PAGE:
Flawed kickboxing champ BJ Quinn has cleaned up his life and ironed out a lot of the character deficiencies he proudly displayed in American Kickboxer. He’s quit drinking, settled down and married his girlfriend, and is finally retiring from the sport and the violence that has been his life!
He’s even taken a stand against profanity, responding to his rival calling him an unflattering twelve letter word with “you shut your foul mouth and you hit the road! Look, I don’t need this shit!” Exactly B.J.! Guys like us living a straight edge, no profanity life don’t need some asshole polluting our gentlemanly air! That’s total bullshit!
As part of his extreme makeover, B.J. also wisely (and without explanation) drops the punkish initials and goes by the more adult Rick! Wow dude! It’s like you’re almost a totally different person! If I wasn’t distracted by the fact that your wife and your mortal enemy, Denard, are played by different actors than in American Kickboxer, I would complain that all this change to your character left me wondering just who you were anymore!
Thankfully, the rich guy (Le Braque) who runs the underground kickboxing to the death fights car bombs B.J.’s, I mean Rick’s, wife and Rick is forced to pull out all the stops and become the man we always knew was still somewhere deep inside of his bipolar soul. Yep, this means within three months of wife’s death, Rick is living in a flop house, drunked up 24/7, getting into bar fights and tossed out into the trash in an alley where the dubbed in screeching of cats make sure we know Rick has hit rock bottom.
Le Braque had Rick’s wife killed because Rick wouldn’t agree to fight in his private tournaments. Rick though agrees to fight for Le Braque after Le Braque bails him out of jail following one of his bar fights. If killing the wife was meant to send Rick into a downward spiral where he would suddenly agree to come out of retirement and kickbox in secret deathmatches, it was the most perfect, if somewhat far-fetched plan ever!
Rick explains he doesn’t’ like owing a guy a debt as a way to justify agreeing to the fights. If Rick’s best friend from American Kickboxer, Chad, was still around running that karate school for snot-nosed rich kids, he could’ve just picked up some cash teaching a class or two there to pay Le Braque back, but taking tens of thousands of dollars for four nights in one night has that combination of bad decision making and wanton violence that is Rick’s stock in trade.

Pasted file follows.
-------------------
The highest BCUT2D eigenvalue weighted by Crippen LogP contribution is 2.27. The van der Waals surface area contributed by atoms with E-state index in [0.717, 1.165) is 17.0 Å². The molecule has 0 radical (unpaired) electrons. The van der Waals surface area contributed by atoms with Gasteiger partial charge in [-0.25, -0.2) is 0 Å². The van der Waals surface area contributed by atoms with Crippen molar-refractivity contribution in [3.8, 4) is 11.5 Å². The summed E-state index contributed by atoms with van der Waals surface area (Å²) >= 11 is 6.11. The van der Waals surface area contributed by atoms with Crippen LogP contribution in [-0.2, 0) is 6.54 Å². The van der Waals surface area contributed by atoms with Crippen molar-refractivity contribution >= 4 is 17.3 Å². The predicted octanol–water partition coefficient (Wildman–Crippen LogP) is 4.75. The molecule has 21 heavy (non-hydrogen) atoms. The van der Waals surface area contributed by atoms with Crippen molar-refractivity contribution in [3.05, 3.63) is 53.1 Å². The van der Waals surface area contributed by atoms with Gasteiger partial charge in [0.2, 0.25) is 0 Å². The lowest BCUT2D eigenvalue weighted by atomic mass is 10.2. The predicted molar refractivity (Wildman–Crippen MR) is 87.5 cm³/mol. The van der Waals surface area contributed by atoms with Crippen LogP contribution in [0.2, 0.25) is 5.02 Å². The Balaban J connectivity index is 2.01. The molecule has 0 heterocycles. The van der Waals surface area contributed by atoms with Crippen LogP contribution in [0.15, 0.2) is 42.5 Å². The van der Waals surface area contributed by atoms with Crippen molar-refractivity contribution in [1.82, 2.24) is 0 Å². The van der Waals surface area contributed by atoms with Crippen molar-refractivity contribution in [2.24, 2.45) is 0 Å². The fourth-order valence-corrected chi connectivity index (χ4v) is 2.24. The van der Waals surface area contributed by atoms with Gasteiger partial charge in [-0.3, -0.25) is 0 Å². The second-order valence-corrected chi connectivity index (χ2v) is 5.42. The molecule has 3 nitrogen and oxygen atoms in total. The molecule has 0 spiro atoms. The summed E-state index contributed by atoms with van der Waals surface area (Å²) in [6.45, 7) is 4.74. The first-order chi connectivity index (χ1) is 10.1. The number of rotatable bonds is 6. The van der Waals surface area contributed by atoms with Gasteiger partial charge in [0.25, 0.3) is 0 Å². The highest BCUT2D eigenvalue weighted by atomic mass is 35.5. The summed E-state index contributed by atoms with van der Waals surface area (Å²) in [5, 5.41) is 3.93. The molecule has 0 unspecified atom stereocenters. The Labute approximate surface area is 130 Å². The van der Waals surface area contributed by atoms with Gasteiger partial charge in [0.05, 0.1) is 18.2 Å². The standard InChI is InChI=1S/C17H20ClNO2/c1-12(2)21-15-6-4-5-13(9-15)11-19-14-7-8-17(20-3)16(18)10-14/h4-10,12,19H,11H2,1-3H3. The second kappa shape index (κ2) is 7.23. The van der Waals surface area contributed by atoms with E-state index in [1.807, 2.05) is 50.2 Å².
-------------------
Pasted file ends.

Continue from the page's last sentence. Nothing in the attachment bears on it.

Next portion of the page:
Rick understandably has second thoughts after winning his first fight and seeing the referee pull out a gun and shoot his knocked out opponent in the head. But he has no issues with screwing the crap out of Le Braque’s wife, despite watching Le Braque have fighters killed and being personally threatened by Le Braque if he ever caught him screwing his wife! That Rick does so anyway even after mocking the woman’s drug and alcohol addiction makes an easy case for an armchair diagnosis that Rick is likely suffering a particularly aggressive case of CTE as well as acute horniness.
Le Braque sets up a final fight between Denard and Rick where he intends to kill both. Denard doesn’t believe Rick that anything more than good clean unregulated kickboxing is going on until he sees an execution in the ring. Following their fight though, Le Braque’s wife prevents Rick from being killed, allowing Rick and Denard to escape together.
For those of us who love the American Kickboxer/To the Death mythos, what happens next is like the sweetest kick to the nuts of our most hated enemy! Rick and Denard team up to mount a commando-style assault on Le Braque’s heavily guarded compound to rescue Le Braque’s wife! Memo to bad guys: only bad, really pointy and sharp things can happen when your boss leaves his archery gear laying around!
To the Death slides from amusingly bad (the car bomb followed by the hilariously over-the-top depiction of Rick’s crappy life post-bomb) to regular old boring once Le Braque, his wife and brother take center stage scheming, pontificating and bickering with one another. So much time is spent with these doofus bad guys that the film gives short shrift to Denard and another returning American Kickboxer vet, the muckraking reporter on the kickboxing beat, Willard.
While Denard at least gets to participate in the climax of the film, Willard’s part in things is so minimal, his character could have been eliminated with almost no change in the plot. Even Willard’s verbal antics which spiced up American Kickboxer are few and far between, despite being sorely needed for lengthy stretches of a movie filled with Le Braque trying to show what an arrogant rich prick villain he is by yammering every chance he got. All this Le Braque inaction had the unfortunate side effect of limiting the instances of kicking and punching and other forms of violence such films owe us.
Special mention must be made of the funky title tune “To the Death” that at least wakes up the viewer at the beginning and end of the film, as well as the cheesy voiceover narration by Rick that fittingly closed the film and the Rick/B.J. Quinn story.
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